Lizzloves's Blog

Spreading love and sisterhood…

LizzLoves Black Barbie Petition July 4, 2015

Filed under: activism,culture,education,girls — lizzloves @ 1:30 am
Tags: , , , , , , ,
Photo courtesy of Change.org

Photo courtesy of change.org

I don’t know about you, but sometimes I find change.org petitions addictive. I get a few of them a week via email and, let me tell you, they can be a bit hard to ignore. There are so many great causes and the people behind them pull you in with their passion. But I like to be genuine and committed to things I sign, so I’ve managed to resist the urge to become too sign-happy. However, when I saw this recent petition about bringing diversity to the Barbie line, my mouse finger instantly started to itch to join the others who believed in this cause.

This new petition really resonated with me because I felt like Tessa, the young woman who started it, was telling a little bit of my own childhood story. I, too, was a little brown girl who grew up searching for dolls and images that looked more like me. Not only was I a Latina growing up in a predominately white town, but I was also adopted by a white family. My mom recalls me constantly looking for dolls that looked like me — the closest matches became Snow White with her black hair, a limited edition Hawaiian Barbie, and a “My Child” doll who looked like me…save for her green eyes. Needless to say, especially in the ’80s, it wasn’t easy to find a doll that looked like Little Lizz.

So, in some ways, it shocks me that this petition brings to light that diversity is still an issue with the Barbie line. How can it be, with such a long history and large profit, that Mattel has not made their dolls more ethnically diverse? While it could make a lot of little girls very happy, and that should be the priority…wouldn’t it also make them a lot more money? Even the “American Girl” line is way ahead of them. Come on, Mattel, get with the times!

I happily signed this petition for the little girl in me, and for all of the little girls who deserve dolls that look like them so their playtime imaginations can feature women of color in successful, adventurous roles. Will you sign, too?

Did you have dolls that looked like you when you were a little girl?

 

LizzLoves Healthy Body Images for Girls April 30, 2012

Filed under: health,women,youth — lizzloves @ 1:07 am
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Photo courtesy of Dove

Recently, I signed a Change.org petition that asks Seventeen magazine to make a new effort to portray realistic images of young women.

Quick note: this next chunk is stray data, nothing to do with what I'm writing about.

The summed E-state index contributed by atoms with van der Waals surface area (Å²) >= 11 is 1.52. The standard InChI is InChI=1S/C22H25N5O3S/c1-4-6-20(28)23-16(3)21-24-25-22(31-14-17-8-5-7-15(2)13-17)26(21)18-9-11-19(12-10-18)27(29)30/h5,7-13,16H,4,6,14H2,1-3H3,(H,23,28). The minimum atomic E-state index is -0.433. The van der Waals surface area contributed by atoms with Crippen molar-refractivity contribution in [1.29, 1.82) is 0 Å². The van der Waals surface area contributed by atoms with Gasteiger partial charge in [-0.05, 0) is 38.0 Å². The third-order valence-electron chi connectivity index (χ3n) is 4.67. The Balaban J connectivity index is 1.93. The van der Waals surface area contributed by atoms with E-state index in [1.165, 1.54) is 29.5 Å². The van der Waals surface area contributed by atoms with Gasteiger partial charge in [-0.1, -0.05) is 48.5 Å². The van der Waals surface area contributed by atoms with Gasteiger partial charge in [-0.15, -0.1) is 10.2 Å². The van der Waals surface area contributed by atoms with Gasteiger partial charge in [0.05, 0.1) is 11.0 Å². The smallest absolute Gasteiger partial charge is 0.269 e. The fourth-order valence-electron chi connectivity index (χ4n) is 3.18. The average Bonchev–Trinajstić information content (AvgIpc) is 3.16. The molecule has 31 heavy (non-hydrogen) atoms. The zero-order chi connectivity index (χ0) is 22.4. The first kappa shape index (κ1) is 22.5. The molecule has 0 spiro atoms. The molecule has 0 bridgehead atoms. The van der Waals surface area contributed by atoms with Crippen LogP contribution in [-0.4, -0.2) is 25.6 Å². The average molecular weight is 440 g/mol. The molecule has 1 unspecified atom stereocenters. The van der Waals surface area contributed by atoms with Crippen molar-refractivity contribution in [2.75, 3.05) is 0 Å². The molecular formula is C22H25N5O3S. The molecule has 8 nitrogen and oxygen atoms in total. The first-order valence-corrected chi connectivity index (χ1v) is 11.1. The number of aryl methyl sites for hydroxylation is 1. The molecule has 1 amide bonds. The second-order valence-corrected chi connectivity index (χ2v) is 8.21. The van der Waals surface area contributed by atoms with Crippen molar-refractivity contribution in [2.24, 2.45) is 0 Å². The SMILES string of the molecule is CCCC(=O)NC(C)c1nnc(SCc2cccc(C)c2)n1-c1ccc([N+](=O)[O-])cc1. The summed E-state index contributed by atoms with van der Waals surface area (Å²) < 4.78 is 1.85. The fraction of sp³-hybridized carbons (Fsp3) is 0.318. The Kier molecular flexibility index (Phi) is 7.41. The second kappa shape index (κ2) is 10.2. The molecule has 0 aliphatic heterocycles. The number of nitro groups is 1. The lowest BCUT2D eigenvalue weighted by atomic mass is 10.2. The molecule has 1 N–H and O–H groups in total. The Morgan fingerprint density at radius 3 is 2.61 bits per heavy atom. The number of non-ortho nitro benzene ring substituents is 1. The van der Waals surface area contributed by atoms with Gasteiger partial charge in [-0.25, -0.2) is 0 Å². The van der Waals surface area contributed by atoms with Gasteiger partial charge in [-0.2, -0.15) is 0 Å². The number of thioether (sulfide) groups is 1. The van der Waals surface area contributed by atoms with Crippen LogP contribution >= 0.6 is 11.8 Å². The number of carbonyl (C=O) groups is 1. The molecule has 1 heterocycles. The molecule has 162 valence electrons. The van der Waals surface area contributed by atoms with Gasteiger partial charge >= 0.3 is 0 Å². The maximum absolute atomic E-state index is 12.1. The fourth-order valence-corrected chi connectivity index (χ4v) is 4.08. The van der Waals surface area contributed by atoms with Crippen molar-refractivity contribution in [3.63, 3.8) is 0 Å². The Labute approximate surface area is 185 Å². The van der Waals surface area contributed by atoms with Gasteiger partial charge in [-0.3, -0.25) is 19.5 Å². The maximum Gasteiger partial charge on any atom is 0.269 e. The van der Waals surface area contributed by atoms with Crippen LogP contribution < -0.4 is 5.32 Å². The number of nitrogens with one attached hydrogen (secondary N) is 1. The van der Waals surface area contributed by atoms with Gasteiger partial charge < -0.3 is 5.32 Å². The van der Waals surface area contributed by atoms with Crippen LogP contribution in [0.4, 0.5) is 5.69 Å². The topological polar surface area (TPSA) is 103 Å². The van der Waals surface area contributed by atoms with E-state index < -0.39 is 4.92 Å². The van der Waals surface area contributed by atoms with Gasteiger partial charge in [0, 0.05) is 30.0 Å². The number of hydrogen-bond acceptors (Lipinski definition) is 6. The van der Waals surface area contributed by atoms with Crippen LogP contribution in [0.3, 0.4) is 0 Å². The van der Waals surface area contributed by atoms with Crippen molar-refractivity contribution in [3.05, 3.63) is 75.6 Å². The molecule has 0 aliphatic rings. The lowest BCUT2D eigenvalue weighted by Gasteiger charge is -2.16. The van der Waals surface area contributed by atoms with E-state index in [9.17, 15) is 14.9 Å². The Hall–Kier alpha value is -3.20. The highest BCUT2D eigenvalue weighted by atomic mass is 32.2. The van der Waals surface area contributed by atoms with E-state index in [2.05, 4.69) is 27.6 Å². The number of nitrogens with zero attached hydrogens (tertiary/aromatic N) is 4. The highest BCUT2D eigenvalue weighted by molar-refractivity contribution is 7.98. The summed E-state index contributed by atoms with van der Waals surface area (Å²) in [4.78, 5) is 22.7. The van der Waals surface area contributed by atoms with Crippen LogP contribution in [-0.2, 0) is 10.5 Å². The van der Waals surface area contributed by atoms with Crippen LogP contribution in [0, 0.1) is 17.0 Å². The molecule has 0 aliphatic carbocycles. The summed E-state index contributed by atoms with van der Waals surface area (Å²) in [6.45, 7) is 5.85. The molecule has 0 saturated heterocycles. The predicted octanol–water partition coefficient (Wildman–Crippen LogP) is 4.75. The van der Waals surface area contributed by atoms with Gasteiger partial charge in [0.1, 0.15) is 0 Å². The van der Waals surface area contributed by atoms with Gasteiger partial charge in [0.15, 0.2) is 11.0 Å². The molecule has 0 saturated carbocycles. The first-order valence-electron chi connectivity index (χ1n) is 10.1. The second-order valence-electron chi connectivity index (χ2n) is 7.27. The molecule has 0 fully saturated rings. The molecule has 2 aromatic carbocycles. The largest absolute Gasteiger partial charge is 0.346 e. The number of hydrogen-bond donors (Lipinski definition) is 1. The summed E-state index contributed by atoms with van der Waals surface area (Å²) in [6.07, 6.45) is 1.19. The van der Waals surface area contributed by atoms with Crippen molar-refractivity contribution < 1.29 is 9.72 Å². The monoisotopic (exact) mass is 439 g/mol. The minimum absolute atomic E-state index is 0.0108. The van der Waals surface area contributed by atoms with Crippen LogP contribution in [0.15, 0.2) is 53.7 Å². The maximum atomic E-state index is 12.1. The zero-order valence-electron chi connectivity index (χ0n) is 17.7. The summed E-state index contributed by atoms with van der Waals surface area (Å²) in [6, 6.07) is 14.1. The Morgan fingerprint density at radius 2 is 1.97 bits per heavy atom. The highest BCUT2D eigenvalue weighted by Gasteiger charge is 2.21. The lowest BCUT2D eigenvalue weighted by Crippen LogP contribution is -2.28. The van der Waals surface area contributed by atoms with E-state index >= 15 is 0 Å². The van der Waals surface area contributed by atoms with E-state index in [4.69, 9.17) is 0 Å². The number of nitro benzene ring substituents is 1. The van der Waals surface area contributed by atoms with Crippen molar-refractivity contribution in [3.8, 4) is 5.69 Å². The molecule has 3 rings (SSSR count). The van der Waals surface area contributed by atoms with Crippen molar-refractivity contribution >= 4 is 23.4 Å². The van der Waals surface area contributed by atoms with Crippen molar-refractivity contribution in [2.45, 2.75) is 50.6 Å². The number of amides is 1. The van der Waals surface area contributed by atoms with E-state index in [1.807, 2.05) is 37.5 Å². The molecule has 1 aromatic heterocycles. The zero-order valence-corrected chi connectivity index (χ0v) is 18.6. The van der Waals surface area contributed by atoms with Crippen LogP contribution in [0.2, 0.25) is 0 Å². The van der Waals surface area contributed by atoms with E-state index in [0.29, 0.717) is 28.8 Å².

If you know anything about Change.org, then you know that this online platform places the power of social change in the hands of anyone who is passionate about an issue. The site transforms users into activists by allowing them to combine e-petitions with social media to spread the word.

 

Julia Bluhm, a 13-year-old, wants to spread the word about how Seventeen‘s current portrayal of young women makes her and her friends feel. When I got her Change.org letter via email, I knew I had to support her petition:

 

…she says she feels the pressures created by these fake photos every day.

“I’m in a ballet class with a bunch of high school girls,” Julia says. “On a daily basis I hear comments like: ‘It’s a fat day,’ and ‘I ate well today, but I still feel fat.'”

…Seventeen‘s editors freely admit they retouch photos — one of the magazine’s editors even wrote, “You know how everyone says celebrities look good in photos because they’re airbrushed? Well, it’s true!”

But these fake photos have a real impact on young girls. Nearly half of girls between first and third grade say they want to be thinner. And by the age of ten, 81% of girls say they’re “afraid of getting fat.”…

 

So Julia is asking Seventeen to start small by running one unaltered photo spread in each issue of their magazine. I don’t think that’s a lot to ask…do you? If not, follow the link below to make your voice heard! She only needs 200 more signatures to meet her goal.

 

Sign Julia’s petition here to speak up for promoting

realistic & healthy body images for young women 

Change.org

 

LizzLoves Mrs. Goundo’s Daughter February 9, 2011

Friends, set your DVRs or jump that train that will get you home in time to catch some programming that will move you. Tonight, PBS will be airing a powerful documentary “Mrs. Goundo’s Daughter” at 7pm (check your local listings).

 

The film, produced by Barbara Attie and Janet Goldwater, follows a Malian woman’s fight for asylum in the U.S. through which she hopes to spare her two-year-old daughter from the violation and horrors of FGM (female genital mutilation).

 

FGM, also known as excision (and formerly referred to as female circumcision), is a deeply ingrained part of Mali’s culture and has been practiced for hundreds of years. However, FGM is now recognized by many, including the World Health Organization, as a human rights violation.

 

While the story is sad and disturbing, you will be inspired by the bravery of survivors of FGM and those who are speaking out against it in order to create real change.

 

Thank you, Attie and Goldwater, for bringing this story to the masses.